Hi Brent,
Thank you for the explanation. That does make sense, I guess I figured that when I set up an equation and get a value for n/p that will only result in one possible value.
How is this question different from say something like the below?
"On Monday, a class has 8 girls and 20 boys. On Tuesday, a certain number of girls joined the class just as twice that number of boys left the class, changing the ratio of girls to boys to 7 to 4. How many boys left the class on Tuesday?"
Because in the the above problem you can simply set up an equation to equal the new proportion to determine what the original proportion was.
girls = boys = 8+x/20-2x = 7/4 to determine what x is and therefore what x, the number of girls, is and use that to solve for what the number of boys is.
Is the reason the girls and boys question is different than the pen and pencil question because in the former there's a relationship identified between girls and boys (boys = 2*girls) whereas in the pen and pencil question there is not relationship identified between the two values other than the proportion which allows the proportion to be any multiple of 47/17.
Apologies for all the back and forth and for so many questions, but I really appreciate you explanations!
Thank you very much again!
GREStudent2020 wrote:
@GreenlightTestPrep
Hi Brent,
Please see my steps below. (n = pen and p = pencil)
n+5/p+3 = 47/17
17n + 85 = 47p + 141 (subtract 85 from both sides)
17n = 47p + 56 (divide both sides by 17)
n = 47p/17 + 56/17 (divide both sides by p to get n/p since the question asks for the original proportion value)
n/p = 47/17 + 56/17 (add fraction)
n/p = 103/17
I think I might have caught my mistake as I was typing my steps out. When I divide both sides by p, I would also have to divide the 56 by p, correct? I didn't do that above so maybe that's where I made my first mistake?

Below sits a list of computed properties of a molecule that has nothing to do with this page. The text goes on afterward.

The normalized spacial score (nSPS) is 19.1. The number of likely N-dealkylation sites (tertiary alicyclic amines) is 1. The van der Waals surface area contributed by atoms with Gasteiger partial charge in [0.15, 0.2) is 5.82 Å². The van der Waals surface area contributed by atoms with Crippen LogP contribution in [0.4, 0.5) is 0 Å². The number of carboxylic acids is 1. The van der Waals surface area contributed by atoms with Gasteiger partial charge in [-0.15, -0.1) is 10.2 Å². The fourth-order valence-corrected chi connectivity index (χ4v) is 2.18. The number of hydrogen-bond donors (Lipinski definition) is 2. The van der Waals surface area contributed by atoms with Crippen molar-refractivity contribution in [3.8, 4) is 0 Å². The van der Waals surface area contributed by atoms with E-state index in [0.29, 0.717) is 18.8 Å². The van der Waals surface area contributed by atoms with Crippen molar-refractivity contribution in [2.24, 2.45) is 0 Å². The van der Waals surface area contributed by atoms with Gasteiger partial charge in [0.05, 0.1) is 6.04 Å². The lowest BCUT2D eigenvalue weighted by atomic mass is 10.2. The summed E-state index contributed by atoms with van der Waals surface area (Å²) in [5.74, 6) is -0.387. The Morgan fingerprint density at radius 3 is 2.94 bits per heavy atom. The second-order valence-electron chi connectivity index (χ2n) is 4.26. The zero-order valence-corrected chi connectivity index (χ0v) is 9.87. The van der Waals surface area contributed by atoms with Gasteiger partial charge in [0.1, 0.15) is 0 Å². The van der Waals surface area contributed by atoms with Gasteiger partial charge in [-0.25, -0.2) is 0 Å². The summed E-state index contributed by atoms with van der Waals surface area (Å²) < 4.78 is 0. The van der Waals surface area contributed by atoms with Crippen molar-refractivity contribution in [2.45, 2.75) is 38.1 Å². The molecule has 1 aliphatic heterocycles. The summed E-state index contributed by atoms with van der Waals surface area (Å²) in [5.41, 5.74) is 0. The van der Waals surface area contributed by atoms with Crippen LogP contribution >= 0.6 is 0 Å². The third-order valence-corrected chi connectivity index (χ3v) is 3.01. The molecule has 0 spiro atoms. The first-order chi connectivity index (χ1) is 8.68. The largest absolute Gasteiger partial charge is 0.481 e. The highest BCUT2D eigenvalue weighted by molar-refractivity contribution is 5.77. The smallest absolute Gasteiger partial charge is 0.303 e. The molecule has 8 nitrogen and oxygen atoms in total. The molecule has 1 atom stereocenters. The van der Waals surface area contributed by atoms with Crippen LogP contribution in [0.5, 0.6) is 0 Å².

Additionally, you said I should get 17n = 47p + 56. Which I did in step 3. How would I proceed after that step to get the value of the original proportion, n/p?
Thank you in advance!
Yes you correctly identified your mistake.
If we take: n = 47p/17 + 56/17
And divide both sides by p, we get: n/p = 47/17 + 56/17p
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Once we get to the equation 17n = 47p + 56, we might recognize that there are infinitely many solutions.
If we're able to identify pairs of INTEGER values of n and p that yield different values for Quantity A, then we're done.
However, that could be quite time-consuming.
A faster approach is to do what I did in my solution.
If we know that (n+5)/(p+3) = 47/17, then it's also true that (n+5)/(p+3) = 94/34 (since 47/17 and 94/34 are equivalent fractions)
We could also have (n+5)/(p+3) = 940/340 or (n+5)/(p+3) = 9400/3400
etc
So one possible situation is n+5 = 47 and p+3 = 17, in which case n/p = 42/14 = 3/1
Another possible situation is n+5 = 94 and p+3 = 34, in which case n/p = 89/31
Another possible situation is n+5 = 940 and p+3 = 340, in which case n/p = 935/337
etc
Does that help?[/quote]